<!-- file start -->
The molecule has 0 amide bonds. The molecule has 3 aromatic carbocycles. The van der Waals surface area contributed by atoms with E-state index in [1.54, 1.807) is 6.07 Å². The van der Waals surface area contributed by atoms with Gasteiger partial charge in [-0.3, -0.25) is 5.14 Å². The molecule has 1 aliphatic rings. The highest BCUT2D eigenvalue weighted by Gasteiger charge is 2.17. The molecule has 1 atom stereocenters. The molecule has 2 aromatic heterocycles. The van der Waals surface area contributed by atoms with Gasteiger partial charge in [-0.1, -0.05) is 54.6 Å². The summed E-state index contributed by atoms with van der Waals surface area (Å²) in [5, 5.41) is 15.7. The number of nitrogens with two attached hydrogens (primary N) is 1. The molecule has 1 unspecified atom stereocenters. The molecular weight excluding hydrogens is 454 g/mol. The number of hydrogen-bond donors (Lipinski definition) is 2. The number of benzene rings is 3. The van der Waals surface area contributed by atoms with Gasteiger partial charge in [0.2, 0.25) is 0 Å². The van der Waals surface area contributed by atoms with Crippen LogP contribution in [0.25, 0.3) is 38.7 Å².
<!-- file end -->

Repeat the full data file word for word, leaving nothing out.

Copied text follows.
The molecule has 0 amide bonds. The molecule has 3 aromatic carbocycles. The van der Waals surface area contributed by atoms with E-state index in [1.54, 1.807) is 6.07 Å². The van der Waals surface area contributed by atoms with Gasteiger partial charge in [-0.3, -0.25) is 5.14 Å². The molecule has 1 aliphatic rings. The highest BCUT2D eigenvalue weighted by Gasteiger charge is 2.17. The molecule has 1 atom stereocenters. The molecule has 2 aromatic heterocycles. The van der Waals surface area contributed by atoms with Gasteiger partial charge in [-0.1, -0.05) is 54.6 Å². The summed E-state index contributed by atoms with van der Waals surface area (Å²) in [5, 5.41) is 15.7. The number of nitrogens with two attached hydrogens (primary N) is 1. The molecule has 1 unspecified atom stereocenters. The molecular weight excluding hydrogens is 454 g/mol. The number of hydrogen-bond donors (Lipinski definition) is 2. The number of benzene rings is 3. The van der Waals surface area contributed by atoms with Gasteiger partial charge in [0.2, 0.25) is 0 Å². The van der Waals surface area contributed by atoms with Crippen LogP contribution in [0.25, 0.3) is 38.7 Å².